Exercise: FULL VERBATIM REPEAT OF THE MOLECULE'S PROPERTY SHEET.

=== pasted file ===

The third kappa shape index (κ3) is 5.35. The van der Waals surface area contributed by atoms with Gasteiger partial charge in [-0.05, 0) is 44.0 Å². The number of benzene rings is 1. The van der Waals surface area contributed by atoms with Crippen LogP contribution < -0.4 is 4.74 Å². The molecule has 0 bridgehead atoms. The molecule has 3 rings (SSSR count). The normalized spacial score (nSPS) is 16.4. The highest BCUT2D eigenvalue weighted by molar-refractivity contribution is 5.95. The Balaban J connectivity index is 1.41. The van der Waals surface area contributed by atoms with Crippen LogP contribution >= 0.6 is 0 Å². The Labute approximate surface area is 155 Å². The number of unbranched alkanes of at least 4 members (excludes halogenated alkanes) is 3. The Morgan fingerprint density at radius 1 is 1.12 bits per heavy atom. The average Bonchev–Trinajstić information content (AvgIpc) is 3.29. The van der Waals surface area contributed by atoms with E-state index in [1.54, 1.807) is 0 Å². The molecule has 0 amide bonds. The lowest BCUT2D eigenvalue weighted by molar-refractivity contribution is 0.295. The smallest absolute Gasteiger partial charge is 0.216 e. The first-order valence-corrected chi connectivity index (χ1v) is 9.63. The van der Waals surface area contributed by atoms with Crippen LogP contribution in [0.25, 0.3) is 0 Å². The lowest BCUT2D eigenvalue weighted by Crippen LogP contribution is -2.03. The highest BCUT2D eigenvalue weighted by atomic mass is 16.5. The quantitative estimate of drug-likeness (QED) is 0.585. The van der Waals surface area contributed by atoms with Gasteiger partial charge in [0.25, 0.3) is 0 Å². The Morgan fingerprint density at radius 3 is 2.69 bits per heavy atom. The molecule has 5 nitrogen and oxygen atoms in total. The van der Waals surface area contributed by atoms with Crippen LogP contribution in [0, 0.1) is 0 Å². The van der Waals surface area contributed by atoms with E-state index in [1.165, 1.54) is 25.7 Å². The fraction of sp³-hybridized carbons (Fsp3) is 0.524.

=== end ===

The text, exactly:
The third kappa shape index (κ3) is 5.35. The van der Waals surface area contributed by atoms with Gasteiger partial charge in [-0.05, 0) is 44.0 Å². The number of benzene rings is 1. The van der Waals surface area contributed by atoms with Crippen LogP contribution < -0.4 is 4.74 Å². The molecule has 0 bridgehead atoms. The molecule has 3 rings (SSSR count). The normalized spacial score (nSPS) is 16.4. The highest BCUT2D eigenvalue weighted by molar-refractivity contribution is 5.95. The Balaban J connectivity index is 1.41. The van der Waals surface area contributed by atoms with Crippen LogP contribution >= 0.6 is 0 Å². The Labute approximate surface area is 155 Å². The number of unbranched alkanes of at least 4 members (excludes halogenated alkanes) is 3. The Morgan fingerprint density at radius 1 is 1.12 bits per heavy atom. The average Bonchev–Trinajstić information content (AvgIpc) is 3.29. The van der Waals surface area contributed by atoms with E-state index in [1.54, 1.807) is 0 Å². The molecule has 0 amide bonds. The lowest BCUT2D eigenvalue weighted by molar-refractivity contribution is 0.295. The smallest absolute Gasteiger partial charge is 0.216 e. The first-order valence-corrected chi connectivity index (χ1v) is 9.63. The van der Waals surface area contributed by atoms with Crippen LogP contribution in [0.25, 0.3) is 0 Å². The lowest BCUT2D eigenvalue weighted by Crippen LogP contribution is -2.03. The highest BCUT2D eigenvalue weighted by atomic mass is 16.5. The quantitative estimate of drug-likeness (QED) is 0.585. The van der Waals surface area contributed by atoms with Gasteiger partial charge in [0.25, 0.3) is 0 Å². The Morgan fingerprint density at radius 3 is 2.69 bits per heavy atom. The molecule has 5 nitrogen and oxygen atoms in total. The van der Waals surface area contributed by atoms with Crippen LogP contribution in [0, 0.1) is 0 Å². The van der Waals surface area contributed by atoms with E-state index in [1.165, 1.54) is 25.7 Å². The fraction of sp³-hybridized carbons (Fsp3) is 0.524.